For Immediate Release
Peshawar: Thirty-two students from the Peshawar Regional Institute for Teacher Education (RITE Male) received Associate's Degrees in Education (ADE), a modern teacher education program developed with U.S. support. At the same time, 252 talented students enrolled in the ADE and Bachelor of Education (B.Ed.) programs in Khyber Pakhtunkhwa and FATA received U.S.-funded merit-based scholarships worth 5.14 million rupees. The ceremony took place today at the University of Peshawar.
The ADE program is one of the two teacher education programs that were recently developed and introduced countrywide with support from the U.S. Agency for International Development (USAID). These two programs - the two-year ADE program and the four-year B.Ed. program - provide future teachers with an opportunity to learn modern teaching methods. More than 2,600 students are currently enrolled in the two programs. Almost 1,000 of these students are recipients of USAID scholarships designed to support these programs.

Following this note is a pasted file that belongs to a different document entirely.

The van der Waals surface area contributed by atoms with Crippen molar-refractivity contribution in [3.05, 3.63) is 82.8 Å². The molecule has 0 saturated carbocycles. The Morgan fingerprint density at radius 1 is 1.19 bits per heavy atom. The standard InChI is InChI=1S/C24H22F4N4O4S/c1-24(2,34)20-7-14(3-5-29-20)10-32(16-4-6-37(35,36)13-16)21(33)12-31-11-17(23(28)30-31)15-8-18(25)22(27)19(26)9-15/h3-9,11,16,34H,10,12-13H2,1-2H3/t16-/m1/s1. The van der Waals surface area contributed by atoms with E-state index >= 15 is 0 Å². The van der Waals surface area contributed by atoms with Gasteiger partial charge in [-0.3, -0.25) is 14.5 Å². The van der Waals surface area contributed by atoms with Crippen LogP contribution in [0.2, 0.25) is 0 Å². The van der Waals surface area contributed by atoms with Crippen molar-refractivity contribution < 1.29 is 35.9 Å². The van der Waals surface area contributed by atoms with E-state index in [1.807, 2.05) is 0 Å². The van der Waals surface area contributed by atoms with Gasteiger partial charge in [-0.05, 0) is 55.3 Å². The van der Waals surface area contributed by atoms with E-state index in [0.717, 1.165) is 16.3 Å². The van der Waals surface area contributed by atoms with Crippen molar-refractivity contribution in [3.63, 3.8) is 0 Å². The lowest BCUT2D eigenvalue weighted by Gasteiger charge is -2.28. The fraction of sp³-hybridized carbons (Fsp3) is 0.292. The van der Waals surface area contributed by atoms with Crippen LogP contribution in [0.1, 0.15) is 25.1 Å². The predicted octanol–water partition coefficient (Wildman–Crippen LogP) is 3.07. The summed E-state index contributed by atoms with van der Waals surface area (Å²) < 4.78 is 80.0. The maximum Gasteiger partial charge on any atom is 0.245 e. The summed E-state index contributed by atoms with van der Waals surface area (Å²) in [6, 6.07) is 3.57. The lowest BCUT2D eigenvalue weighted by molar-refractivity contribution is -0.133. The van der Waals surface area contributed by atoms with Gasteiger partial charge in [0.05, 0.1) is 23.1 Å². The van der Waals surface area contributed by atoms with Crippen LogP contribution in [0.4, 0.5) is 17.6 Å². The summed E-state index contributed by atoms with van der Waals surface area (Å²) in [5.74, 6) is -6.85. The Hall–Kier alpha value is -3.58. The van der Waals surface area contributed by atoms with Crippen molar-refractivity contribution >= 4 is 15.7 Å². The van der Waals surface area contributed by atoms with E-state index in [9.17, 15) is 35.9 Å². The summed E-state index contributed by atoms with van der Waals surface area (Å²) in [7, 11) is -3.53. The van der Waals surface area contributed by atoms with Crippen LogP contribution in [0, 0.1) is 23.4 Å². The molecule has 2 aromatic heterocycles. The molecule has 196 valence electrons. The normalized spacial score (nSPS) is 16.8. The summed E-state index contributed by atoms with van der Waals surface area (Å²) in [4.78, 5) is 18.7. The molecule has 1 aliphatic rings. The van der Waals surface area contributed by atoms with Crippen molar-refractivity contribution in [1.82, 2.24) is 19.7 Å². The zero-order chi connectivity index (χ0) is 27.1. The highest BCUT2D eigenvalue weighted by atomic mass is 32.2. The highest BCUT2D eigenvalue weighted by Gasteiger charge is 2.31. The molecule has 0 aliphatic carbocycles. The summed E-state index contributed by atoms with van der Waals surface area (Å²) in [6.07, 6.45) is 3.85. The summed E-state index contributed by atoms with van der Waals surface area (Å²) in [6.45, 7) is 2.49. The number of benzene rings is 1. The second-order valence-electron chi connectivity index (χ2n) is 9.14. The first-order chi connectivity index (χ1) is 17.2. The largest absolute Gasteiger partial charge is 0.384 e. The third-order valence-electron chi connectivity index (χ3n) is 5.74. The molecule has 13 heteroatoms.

USAID works with the federal and provincial governments, the Higher Education Commission, provincial departments of education, 15 universities, and 75 teacher colleges to help upgrade the education of future teachers as well as support ongoing training for specialists already working at schools.
"On behalf of the U.S. government and the American people, I would like to thank the Government of Khyber Pakhtunkhwa, the Higher Education Commission, and all our other partners for working so tirelessly to ensure that teachers in Pakistan have the very best training and qualifications," said USAID education specialist Fazal Rabbi addressing participants of the ceremony. Mr. Qazi Asad, Minister of the Higher Education of Khyber Pakhtunkhwa, thanked USAID for helping Pakistani colleges and universities adopt the ADE and B.Ed. programs. "Teachers play a central role in education, and the Government of Khyber Pakhtunkhwa has taken many bold steps to make progress in education in general and teacher education in particular," he said.
Minister Asad, along with Minister Sardar Hussain Babak, Minister of Education for Khyber Pakhtunkhwa and Professor Dr. Qibla Ayaz, Vice-Chancellor, University of Peshawar, also attended and awarded degrees to graduating students and scholarships to current students.
Support for modern teacher education programs is just one of the many U.S.-funded initiatives that help millions of Pakistani children unlock their full potential. The United States is also building new applied research centers at Pakistani universities that focus on energy, water, and agriculture. More than 10,600 low-income students attend college in Pakistan with U.S.-funded scholarships. To learn more, see: http://goo.gl/auHXF
Last updated: January 25, 2013